The “Bunchy” storyline is a lot more difficult to watch due to the nature of its origins but it’s still compelling television. Dash Mihok, who’s been a character actor forever (you might remember him best as Benvolio in William Shakespeare’s Romeo+Juliet) is awesome as the alcoholic, permanently scarred youngest Donovan, Brendan, AKA Bunchy. He’s a kid stuck inside a man’s body, stunted emotionally by the acts of a vile human being. The storyline comes to a head in the next-to-last episode titled “Bucky Fucking Dent” (a reference to the Yankee shortstop who hit a home run against the Red Sox propelling the Yankees into the World Series back in the late ’70s). In this episode Bunchy assaults a priest whom he believes molested him. Questions abound…is he actually the priest? is Bunchy insane? how the Donovan boys going to fix this mess? And what’s bothering Ray so much? All of this gets answered in an absolutely explosive, dramatic and jaw-dropping manner. Hands down the series’ best episode.

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5. Little Things Make a Big Difference: What I enjoyed most about Ray Donovan was that, much like the lead character, trivial shit got out the way in a hurry. In the beginning of the series Ray was handling an action star with an addiction to tranny prostitutes, a Britney Spears-esque pop singer who was stalking him for sex, arranging for the legal emancipation of a Justin Beiber-esque future R&B star and the entanglements of living in Hollywood elite society. Luckily, all this, which was basically used to color in the details of the man that is Ray Donovan and the world he lives in, got resolved or shoved aside rather quickly, thus allowing for the main story to evolve.

6. The Donovan Chemistry: If there’s a happy note about Ray Donovan — it’s the chemistry between Schreiber, Marsan and Mihok — collectively, The Brothers Donovan. Watching the three of them interact with each is a heartwarming spot of the series. The three genuinely love each other and they share the same pain — physical, emotional and spiritual pain brought on by the abandonment by their father, the death of their mother and the suicide of their sister. But amongst all the crap, these guys genuinely love each other and pick each other up when the chips are down. The actors play off each other as if they were actually brothers. Marsan is fantastic as the Parkinson’s Disease addled boxer Terry. He’s socially awkward, but at his heart, genuinely sweet, big brother. Mihok is wonderful as the disaster that is Bunchy. And of course we’ve already extolled the virtues of Schreiber. Yet, all three are at their best when they have the other two in the same room as them. The dynamic of their characters from the way they talk to the way they move seems to change. The R’s get dropped for a little more authentic Bahston feel, the booze flows out of joy not sorrow and there’s actually laughter and love. It’s a spot in Ray Donovan that this reviewer probably loves most.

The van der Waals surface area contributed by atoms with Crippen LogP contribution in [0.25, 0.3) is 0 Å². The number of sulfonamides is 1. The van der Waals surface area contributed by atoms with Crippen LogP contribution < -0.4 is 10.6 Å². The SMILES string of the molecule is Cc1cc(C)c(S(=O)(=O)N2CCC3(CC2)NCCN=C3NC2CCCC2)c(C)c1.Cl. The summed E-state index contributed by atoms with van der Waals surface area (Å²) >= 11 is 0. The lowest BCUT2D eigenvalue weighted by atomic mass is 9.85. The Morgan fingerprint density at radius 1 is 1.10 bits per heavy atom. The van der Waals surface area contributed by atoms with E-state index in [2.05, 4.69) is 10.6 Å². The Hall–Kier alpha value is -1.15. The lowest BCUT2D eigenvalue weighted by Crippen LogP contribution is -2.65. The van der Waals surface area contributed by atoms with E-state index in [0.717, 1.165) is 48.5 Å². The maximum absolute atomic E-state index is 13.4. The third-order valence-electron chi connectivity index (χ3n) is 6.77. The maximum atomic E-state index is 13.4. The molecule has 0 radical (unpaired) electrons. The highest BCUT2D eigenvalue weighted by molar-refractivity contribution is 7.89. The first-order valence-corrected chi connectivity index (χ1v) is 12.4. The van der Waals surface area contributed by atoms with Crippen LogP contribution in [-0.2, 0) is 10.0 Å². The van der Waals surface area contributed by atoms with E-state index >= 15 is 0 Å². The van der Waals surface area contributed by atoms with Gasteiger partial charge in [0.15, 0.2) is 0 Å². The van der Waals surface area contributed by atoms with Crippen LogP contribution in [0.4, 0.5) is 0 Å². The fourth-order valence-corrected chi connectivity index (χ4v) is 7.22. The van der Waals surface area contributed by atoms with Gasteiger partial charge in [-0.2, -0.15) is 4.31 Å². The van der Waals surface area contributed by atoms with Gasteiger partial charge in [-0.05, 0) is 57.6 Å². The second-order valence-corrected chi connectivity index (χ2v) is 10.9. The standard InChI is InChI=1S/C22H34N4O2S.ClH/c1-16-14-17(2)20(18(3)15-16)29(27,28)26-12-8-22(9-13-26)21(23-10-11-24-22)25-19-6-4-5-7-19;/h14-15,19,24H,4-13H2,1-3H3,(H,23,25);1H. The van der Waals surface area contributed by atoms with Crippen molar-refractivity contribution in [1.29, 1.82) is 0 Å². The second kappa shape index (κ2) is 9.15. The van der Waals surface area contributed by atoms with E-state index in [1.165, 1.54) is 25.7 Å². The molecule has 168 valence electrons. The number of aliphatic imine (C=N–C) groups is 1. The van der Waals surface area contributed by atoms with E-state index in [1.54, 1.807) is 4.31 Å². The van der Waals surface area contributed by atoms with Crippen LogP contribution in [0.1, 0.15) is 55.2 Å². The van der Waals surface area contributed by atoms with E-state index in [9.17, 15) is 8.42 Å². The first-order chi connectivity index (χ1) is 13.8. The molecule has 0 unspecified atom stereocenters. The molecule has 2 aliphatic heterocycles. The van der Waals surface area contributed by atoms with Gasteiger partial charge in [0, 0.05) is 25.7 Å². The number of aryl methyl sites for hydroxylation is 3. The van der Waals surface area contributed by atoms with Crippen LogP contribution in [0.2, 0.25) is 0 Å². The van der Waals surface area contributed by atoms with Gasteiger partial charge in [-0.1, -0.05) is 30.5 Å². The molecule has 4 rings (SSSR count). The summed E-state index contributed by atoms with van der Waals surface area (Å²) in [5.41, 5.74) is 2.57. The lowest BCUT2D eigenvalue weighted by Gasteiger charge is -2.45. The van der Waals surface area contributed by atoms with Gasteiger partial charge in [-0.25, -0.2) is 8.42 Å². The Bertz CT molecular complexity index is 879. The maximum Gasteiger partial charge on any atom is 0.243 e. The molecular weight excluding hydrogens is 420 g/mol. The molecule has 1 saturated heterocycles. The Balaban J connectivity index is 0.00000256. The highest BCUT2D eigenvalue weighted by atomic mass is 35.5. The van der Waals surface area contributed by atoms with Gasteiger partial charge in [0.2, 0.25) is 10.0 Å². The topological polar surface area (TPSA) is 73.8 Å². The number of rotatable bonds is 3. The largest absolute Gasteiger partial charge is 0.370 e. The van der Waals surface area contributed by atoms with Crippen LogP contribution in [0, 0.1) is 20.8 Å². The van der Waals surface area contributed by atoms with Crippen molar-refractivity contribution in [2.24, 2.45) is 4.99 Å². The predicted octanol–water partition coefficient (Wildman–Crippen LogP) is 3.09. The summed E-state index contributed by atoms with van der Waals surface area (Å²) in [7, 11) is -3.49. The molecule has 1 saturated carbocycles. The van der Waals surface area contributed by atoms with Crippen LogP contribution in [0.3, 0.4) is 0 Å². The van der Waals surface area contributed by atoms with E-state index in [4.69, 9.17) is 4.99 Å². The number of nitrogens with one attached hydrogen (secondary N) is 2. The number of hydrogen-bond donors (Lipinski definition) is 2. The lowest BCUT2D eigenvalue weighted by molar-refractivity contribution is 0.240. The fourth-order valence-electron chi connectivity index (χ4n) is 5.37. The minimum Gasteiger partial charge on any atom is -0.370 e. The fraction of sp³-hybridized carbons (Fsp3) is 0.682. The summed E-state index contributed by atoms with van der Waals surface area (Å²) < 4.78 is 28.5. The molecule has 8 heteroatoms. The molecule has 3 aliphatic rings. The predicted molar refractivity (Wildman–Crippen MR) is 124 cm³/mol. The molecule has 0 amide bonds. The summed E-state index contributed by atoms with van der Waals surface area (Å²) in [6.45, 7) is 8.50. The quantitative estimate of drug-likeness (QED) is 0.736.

Ray Donovan might be done for 2013 but it’s easy to catch it on Showtime’s Sho on The Go or on Showtime onDemand.

all photos credit: showtime/cbs

Bill Bodkin is the gray bearded owner, editor-in-chief and co-founder of Pop Break. Most importantly, he is lucky husband, and proud father to a beautiful daughter named Sophie. He can be seen regularly on the site reviewing The Walking Dead, Doctor Who, and is the host of the site’s podcast, The BreakCast. He is a graduate of Rutgers University with a degree in Journalism & English. Follow him on Twitter: @BodkinWrites